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Outside of traditional health influencers, fitness experts have become a trusted source for nutrition information for many. Recognizing this trend, Canada Beef reached out to this new group of influencers as a way to connect with consumers for health messaging.
One of the topics on the radar for all health influencers – fitness experts included – is that of protein. As that basic building block for the body and an important part of cell function, protein is important. Yet many Canadians get less than 17 per cent of their energy from protein, which is on the lower end of the recommended range of 10-35 per cent.
As fitness experts look for ways to help their clients get enough protein, they often turn to specialty products outside of basic foods: fortified items like shakes and bars. Food companies have been quick to jump on that trend as evidenced by the proliferation of protein claims and protein-sourced products in the grocery store aisles.
To address this tendency, Canada Beef embarked on a Back to Basics campaign for Beef in February 2016 (English language only).
The campaign Included:
The campaign was positioned to remind people that they don’t need to seek out fortified foods for protein and that meat is one of nature’s “original” protein sources. With messaging dialed in on nutrient density, the campaign called out that gram for gram, beef is one of the richest sources of complete protein, containing all essential amino acids, and is full of essential nutrients such as iron, zinc, selenium, and vitamin B12.
The Canada Beef approach was one of balance with the understanding that the key to a healthy diet is to choose fresh, whole food sources of protein and to strive for moderation. Spokespeople were briefed to communicate balance with helpful tips like filling half the plate with vegetables or fruit, one quarter with lean protein like beef and the other with whole grains for a balanced, healthy meal.
The campaign was unbranded, focusing on Beef in general, not specific to Canadian beef.
For more information, please contact:
905-821-4900 ext 102
International Federation for Home Economics Press Release
21st March 2016 World Home Economics Day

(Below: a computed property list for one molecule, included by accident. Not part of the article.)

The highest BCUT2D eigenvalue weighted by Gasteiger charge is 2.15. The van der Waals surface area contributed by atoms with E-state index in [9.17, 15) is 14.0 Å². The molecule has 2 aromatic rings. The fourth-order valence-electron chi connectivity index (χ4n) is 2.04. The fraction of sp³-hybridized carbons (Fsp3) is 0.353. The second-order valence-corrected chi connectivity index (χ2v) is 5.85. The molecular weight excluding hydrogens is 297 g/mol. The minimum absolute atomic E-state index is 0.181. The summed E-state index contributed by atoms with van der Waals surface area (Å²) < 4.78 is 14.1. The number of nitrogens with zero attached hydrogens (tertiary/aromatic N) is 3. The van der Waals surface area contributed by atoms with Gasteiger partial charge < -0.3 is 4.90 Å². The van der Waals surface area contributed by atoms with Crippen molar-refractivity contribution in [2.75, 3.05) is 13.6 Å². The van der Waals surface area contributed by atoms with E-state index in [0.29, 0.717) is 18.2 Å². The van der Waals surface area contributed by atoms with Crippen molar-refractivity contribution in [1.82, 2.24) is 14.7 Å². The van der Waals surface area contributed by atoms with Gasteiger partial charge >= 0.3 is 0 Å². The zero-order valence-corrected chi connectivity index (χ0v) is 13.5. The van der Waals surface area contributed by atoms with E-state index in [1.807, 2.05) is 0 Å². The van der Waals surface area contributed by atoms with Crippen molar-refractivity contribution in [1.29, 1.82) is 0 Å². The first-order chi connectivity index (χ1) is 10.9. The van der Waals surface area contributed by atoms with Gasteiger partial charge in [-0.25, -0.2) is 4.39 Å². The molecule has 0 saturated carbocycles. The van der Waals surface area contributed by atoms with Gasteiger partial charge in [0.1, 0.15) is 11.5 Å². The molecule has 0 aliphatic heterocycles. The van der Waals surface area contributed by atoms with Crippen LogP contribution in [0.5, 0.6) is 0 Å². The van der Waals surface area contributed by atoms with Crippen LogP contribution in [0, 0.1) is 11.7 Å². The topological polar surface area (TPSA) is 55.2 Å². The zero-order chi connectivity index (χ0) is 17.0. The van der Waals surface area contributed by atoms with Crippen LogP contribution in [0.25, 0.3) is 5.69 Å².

“Home Economics Literacy: Skills for Families and Consumers”
Since 1982 the International Federation for Home Economics (IFHE) has celebrated World Home Economics Day (WHED). The purpose is to promote the significance of Home Economics and the Home Economics profession. The theme for the WHED 2016 is: “Home Economics Literacy: Skills for Families and Consumers”. The aim of the WHED 2016 is to communicate the major role Home Economics literacy has in contributing to family and consumer wellbeing and quality of life.
“Literacy is a fundamental human right and the foundation for lifelong
learning. It is fully essential to social and human development in its
ability to transform lives. For individuals, families, and societies alike, it
is an instrument of empowerment to improve one’s health, one’s
income, and one’s relationship with the world” (UNESCO, 2016).
The concept of Home Economics literacy is the multidisciplinary expression of several literacies such as food literacy, health literacy, financial literacy, consumer literacy and environmental literacy. Home Economics literacy connects elements such as knowledge, skills, culture, systems, and behaviours to enhance quality of life. The IFHE promotes the United Nations Sustainable Development Goals and the UN 10YFP on Sustainable Lifestyles and Education Sustainability is a consistent thread that is applied in Home Economics education.
The IFHE calls for:
The Ontario Home Economics Association, a self-regulating body of professional Home Economists, promotes high professional standards among its members so that they may assist families and individuals to achieve and maintain a desirable quality of life.